Todd C. Mowry
Computer Systems Laboratory
Stanford University, CA 94305
Software-controlled prefetching is a technique for tolerating memory latency by explicitly executing prefetch instructions to move data close to the processor before it is actually needed. This technique is attractive because it can hide both read and write latency within a single thread of execution while requiring relatively little hardware support. Software-controlled prefetching, however, presents two major challenges. First, some sophistication is required on the part of either the programmer, runtime system, or (preferably) the compiler to insert prefetches into the code. Second, care must be taken that the overheads of prefetching, which include additional instructions and increased memory queueing delays, do not outweigh the benefits.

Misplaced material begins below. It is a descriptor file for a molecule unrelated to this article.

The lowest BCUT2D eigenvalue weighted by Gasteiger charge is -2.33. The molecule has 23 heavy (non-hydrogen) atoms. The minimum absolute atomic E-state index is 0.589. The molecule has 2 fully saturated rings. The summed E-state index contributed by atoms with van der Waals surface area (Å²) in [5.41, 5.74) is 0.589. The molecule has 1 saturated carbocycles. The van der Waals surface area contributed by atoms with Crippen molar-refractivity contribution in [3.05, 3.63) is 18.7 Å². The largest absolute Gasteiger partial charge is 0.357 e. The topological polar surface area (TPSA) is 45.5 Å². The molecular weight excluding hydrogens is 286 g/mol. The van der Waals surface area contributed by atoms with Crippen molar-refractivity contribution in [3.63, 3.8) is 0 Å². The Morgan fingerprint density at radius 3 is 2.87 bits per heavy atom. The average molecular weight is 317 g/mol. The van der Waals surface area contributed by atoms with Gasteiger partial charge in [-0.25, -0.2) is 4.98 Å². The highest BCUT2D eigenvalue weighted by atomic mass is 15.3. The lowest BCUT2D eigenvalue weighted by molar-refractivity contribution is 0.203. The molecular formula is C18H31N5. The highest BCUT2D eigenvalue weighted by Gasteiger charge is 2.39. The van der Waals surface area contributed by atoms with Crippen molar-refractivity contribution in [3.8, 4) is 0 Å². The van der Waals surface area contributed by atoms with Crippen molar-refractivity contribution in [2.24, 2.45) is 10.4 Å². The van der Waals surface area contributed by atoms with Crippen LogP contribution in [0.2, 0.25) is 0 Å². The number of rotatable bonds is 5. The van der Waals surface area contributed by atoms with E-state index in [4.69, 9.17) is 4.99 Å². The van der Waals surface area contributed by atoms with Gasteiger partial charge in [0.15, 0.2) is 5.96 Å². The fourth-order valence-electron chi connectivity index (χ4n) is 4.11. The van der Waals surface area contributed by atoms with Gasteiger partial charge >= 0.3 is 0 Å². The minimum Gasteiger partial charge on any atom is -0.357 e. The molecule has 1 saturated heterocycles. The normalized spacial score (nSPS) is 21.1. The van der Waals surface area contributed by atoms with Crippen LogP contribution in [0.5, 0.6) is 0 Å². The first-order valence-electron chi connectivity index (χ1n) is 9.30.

This dissertation proposes and evaluates a new compiler algorithm for inserting prefetches into code. The proposed algorithm attempts to minimize overheads by only issuing prefetches for references that are predicted to suffer cache misses. The algorithm can prefetch both dense-matrix and sparse-matrix codes, thus covering a large fraction of scientific applications. It also works for both uniprocessor and large-scale shared-memory multiprocessor architectures. We have implemented our algorithm in the SUIF (Stanford University Intermediate Form) optimizing compiler. The results of our detailed architectural simulations demonstrate that the speed of some applications can be improved by as much as a factor of two, both on uniprocessor and multiprocessor systems. This dissertation also compares software-controlled prefetching with other latency-hiding techniques (e.g., locality optimizations, relaxed consistency models, and multithreading), and investigates the architectural support necessary to make prefetching effective.